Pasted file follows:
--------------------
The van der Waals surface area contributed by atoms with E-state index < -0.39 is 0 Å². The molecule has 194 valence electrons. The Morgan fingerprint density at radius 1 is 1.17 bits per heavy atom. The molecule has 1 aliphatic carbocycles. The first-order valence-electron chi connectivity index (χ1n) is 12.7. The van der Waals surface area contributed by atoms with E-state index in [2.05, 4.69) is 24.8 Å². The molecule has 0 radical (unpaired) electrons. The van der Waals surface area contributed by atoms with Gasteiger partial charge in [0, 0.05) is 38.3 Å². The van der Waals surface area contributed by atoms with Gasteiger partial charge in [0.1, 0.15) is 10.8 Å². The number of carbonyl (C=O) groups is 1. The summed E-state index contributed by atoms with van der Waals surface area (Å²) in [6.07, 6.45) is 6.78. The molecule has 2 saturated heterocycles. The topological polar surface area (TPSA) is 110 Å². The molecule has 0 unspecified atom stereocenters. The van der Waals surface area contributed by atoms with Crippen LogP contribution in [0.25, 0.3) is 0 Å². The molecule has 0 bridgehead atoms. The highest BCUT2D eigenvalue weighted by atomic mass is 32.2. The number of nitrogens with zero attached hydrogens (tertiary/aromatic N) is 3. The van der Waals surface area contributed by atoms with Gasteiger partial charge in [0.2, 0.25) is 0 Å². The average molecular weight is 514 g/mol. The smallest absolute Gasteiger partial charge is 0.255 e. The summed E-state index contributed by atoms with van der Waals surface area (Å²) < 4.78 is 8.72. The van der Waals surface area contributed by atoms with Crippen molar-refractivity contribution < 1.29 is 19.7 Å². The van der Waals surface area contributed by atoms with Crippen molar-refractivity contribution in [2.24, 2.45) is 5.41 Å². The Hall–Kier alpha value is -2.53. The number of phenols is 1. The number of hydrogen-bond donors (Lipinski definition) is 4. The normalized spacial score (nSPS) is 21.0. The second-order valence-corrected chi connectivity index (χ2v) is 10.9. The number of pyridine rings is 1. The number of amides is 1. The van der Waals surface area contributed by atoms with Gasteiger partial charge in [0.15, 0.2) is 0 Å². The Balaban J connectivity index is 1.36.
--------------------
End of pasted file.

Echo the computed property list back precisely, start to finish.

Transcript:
The van der Waals surface area contributed by atoms with E-state index < -0.39 is 0 Å². The molecule has 194 valence electrons. The Morgan fingerprint density at radius 1 is 1.17 bits per heavy atom. The molecule has 1 aliphatic carbocycles. The first-order valence-electron chi connectivity index (χ1n) is 12.7. The van der Waals surface area contributed by atoms with E-state index in [2.05, 4.69) is 24.8 Å². The molecule has 0 radical (unpaired) electrons. The van der Waals surface area contributed by atoms with Gasteiger partial charge in [0, 0.05) is 38.3 Å². The van der Waals surface area contributed by atoms with Gasteiger partial charge in [0.1, 0.15) is 10.8 Å². The number of carbonyl (C=O) groups is 1. The summed E-state index contributed by atoms with van der Waals surface area (Å²) in [6.07, 6.45) is 6.78. The molecule has 2 saturated heterocycles. The topological polar surface area (TPSA) is 110 Å². The molecule has 0 unspecified atom stereocenters. The van der Waals surface area contributed by atoms with Crippen LogP contribution in [0.25, 0.3) is 0 Å². The molecule has 0 bridgehead atoms. The highest BCUT2D eigenvalue weighted by atomic mass is 32.2. The number of nitrogens with zero attached hydrogens (tertiary/aromatic N) is 3. The van der Waals surface area contributed by atoms with Gasteiger partial charge in [0.2, 0.25) is 0 Å². The average molecular weight is 514 g/mol. The smallest absolute Gasteiger partial charge is 0.255 e. The summed E-state index contributed by atoms with van der Waals surface area (Å²) < 4.78 is 8.72. The van der Waals surface area contributed by atoms with Crippen molar-refractivity contribution < 1.29 is 19.7 Å². The van der Waals surface area contributed by atoms with Crippen molar-refractivity contribution in [2.24, 2.45) is 5.41 Å². The Hall–Kier alpha value is -2.53. The number of phenols is 1. The number of hydrogen-bond donors (Lipinski definition) is 4. The normalized spacial score (nSPS) is 21.0. The second-order valence-corrected chi connectivity index (χ2v) is 10.9. The number of pyridine rings is 1. The number of amides is 1. The van der Waals surface area contributed by atoms with Gasteiger partial charge in [0.15, 0.2) is 0 Å². The Balaban J connectivity index is 1.36.